Snyder just didn't have the optimism the character is known for and portrayed the Kents in a way that is essentially antithetical to them as people. More than anything, the one lesson the Kents teach Clark is that good people get involved, no matter what. Snyder's Kents argue that Clark should look out for number one and only help if he feels like it because he owes nothing to nobody.
    Not optimistic? What do you call the ending then? And they never tell Clark to only look out for himself, quite the opposite. Throughout the movie Pa Kent tells Clark he is going to change the world. And yeah Superman should only help people if he wants to. Clark should not be a slave to the earth. All Martha was saying is that he isn’t indebted to the earth and it should be his choice which is he wants to be a hero. It’s a great theme. We just expect Superman to do the right thing just because but what if he doesn’t want to be a hero? In the end Clark does choose to be a hero because of him and himself alone

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    Quote Originally Posted by Robanker View Post
    Snyder just didn't have the optimism the character is known for and portrayed the Kents in a way that is essentially antithetical to them as people. More than anything, the one lesson the Kents teach Clark is that good people get involved, no matter what. Snyder's Kents argue that Clark should look out for number one and only help if he feels like it because he owes nothing to nobody.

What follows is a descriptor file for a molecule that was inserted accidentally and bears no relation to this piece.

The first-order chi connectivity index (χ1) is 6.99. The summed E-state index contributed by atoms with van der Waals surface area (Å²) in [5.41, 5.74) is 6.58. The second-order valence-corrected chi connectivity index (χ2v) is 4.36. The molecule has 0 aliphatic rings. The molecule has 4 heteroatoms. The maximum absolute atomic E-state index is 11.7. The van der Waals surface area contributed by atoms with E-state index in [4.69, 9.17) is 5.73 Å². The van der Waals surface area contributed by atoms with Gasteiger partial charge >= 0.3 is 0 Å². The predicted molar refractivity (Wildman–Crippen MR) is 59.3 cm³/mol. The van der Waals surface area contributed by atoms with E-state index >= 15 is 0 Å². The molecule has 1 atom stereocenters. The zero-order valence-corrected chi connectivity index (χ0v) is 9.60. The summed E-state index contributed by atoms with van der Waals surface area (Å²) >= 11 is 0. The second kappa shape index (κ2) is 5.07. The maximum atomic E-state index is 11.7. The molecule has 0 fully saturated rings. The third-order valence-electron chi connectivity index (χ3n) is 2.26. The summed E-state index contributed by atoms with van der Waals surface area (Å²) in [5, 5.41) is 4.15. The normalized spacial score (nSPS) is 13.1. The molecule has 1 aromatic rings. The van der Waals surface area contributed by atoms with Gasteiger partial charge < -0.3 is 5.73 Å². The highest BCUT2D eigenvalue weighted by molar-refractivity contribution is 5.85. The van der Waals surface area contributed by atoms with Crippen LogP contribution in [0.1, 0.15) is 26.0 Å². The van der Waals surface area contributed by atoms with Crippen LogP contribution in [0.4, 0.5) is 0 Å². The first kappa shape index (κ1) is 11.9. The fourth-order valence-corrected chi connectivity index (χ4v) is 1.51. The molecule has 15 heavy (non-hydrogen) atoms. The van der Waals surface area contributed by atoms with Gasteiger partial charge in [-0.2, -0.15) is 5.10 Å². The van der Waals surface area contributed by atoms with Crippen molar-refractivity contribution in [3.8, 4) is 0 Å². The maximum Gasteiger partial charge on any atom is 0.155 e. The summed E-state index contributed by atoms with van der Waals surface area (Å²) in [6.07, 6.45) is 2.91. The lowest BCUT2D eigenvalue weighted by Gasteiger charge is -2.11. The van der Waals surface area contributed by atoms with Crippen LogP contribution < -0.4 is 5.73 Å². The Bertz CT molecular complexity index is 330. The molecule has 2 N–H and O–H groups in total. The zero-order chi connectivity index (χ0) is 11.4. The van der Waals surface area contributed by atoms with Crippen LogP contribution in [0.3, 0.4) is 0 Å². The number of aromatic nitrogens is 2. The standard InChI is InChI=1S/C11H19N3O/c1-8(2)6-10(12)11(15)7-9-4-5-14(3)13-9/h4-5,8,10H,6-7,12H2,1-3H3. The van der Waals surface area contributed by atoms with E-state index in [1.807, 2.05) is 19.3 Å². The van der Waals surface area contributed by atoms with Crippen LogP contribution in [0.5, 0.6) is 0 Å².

From right there, he misunderstood pretty much every character on screen. There's having to grow a character into who they're meant to be (which isn't accomplished because this already had a sequel in mind) and then there's just misunderstanding them. Clark gets involved and he doesn't question if he should help. That's why he's Superman. He has every reason not to help, but does and is a good person. Having him wrestle with "should I save their lives" isn't about growth anymore, it's just outright not the character.
    Wow.

    It is only now that I see just how far the pendulum of individualism swung in Zack's vision. AND how it poisons the other characters. Now I see why in his eyes Wonder Woman would say screw humanity and walk away and do nothing.

    It only further enforces my opinion that Zack is a great visual resource but is not good as an architect for the DCEU. If they had gotten to a point where they were going into Elseworlds take, he would be great to explore a selfish, edgelord version of the characters. But I am not interested in a Booster Gold acting Superman, an uninterested, heartbroken WW, or a Punisher in Batman drag further saddled with envy issues.

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    Quote Originally Posted by Powerboy View Post
    They were no more nor less human than the Smallville take or several others.
    I'd argue quite a bit less. I like Costner, I like Pa Kent; this one was weird and inhuman, and his choices were all...not just wrong, but alien, as though Snyder has no idea how real people act. As far as I'm concerned, Snyder at best is either a second unit director or a senior effect supervisor, but he doesn't have what it takes to be a successful director. But in answer to the OP question, yeah, Snyder doesn't have the first clue either that his vision of Superman doesn't match up with what most people think, or that there are in fact other views at all; though I think he's gotten an education since. So yeah, he does "misunderstand" Superman from that point of view.

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    Quote Originally Posted by achilles View Post